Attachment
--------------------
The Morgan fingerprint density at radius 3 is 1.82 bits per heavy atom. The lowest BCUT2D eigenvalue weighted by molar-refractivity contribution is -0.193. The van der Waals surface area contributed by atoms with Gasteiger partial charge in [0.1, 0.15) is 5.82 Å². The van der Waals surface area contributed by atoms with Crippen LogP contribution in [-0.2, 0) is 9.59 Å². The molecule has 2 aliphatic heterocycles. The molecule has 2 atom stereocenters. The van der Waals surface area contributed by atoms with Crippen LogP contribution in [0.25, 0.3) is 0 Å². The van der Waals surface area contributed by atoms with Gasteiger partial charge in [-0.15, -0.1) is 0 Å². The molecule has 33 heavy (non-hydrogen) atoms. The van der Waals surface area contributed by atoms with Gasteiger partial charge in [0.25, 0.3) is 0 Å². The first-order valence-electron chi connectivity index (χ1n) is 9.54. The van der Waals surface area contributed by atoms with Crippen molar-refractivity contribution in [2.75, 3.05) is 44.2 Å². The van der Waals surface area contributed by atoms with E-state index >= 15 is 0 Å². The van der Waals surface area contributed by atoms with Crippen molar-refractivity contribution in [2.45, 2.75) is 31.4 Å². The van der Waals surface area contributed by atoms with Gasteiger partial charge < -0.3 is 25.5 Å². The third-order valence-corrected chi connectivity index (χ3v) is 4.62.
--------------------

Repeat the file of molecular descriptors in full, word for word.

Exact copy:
The Morgan fingerprint density at radius 3 is 1.82 bits per heavy atom. The lowest BCUT2D eigenvalue weighted by molar-refractivity contribution is -0.193. The van der Waals surface area contributed by atoms with Gasteiger partial charge in [0.1, 0.15) is 5.82 Å². The van der Waals surface area contributed by atoms with Crippen LogP contribution in [-0.2, 0) is 9.59 Å². The molecule has 2 aliphatic heterocycles. The molecule has 2 atom stereocenters. The van der Waals surface area contributed by atoms with Crippen LogP contribution in [0.25, 0.3) is 0 Å². The van der Waals surface area contributed by atoms with Gasteiger partial charge in [-0.15, -0.1) is 0 Å². The molecule has 33 heavy (non-hydrogen) atoms. The van der Waals surface area contributed by atoms with Gasteiger partial charge in [0.25, 0.3) is 0 Å². The first-order valence-electron chi connectivity index (χ1n) is 9.54. The van der Waals surface area contributed by atoms with Crippen molar-refractivity contribution in [2.75, 3.05) is 44.2 Å². The van der Waals surface area contributed by atoms with E-state index >= 15 is 0 Å². The van der Waals surface area contributed by atoms with Crippen molar-refractivity contribution in [2.45, 2.75) is 31.4 Å². The van der Waals surface area contributed by atoms with Gasteiger partial charge < -0.3 is 25.5 Å². The third-order valence-corrected chi connectivity index (χ3v) is 4.62.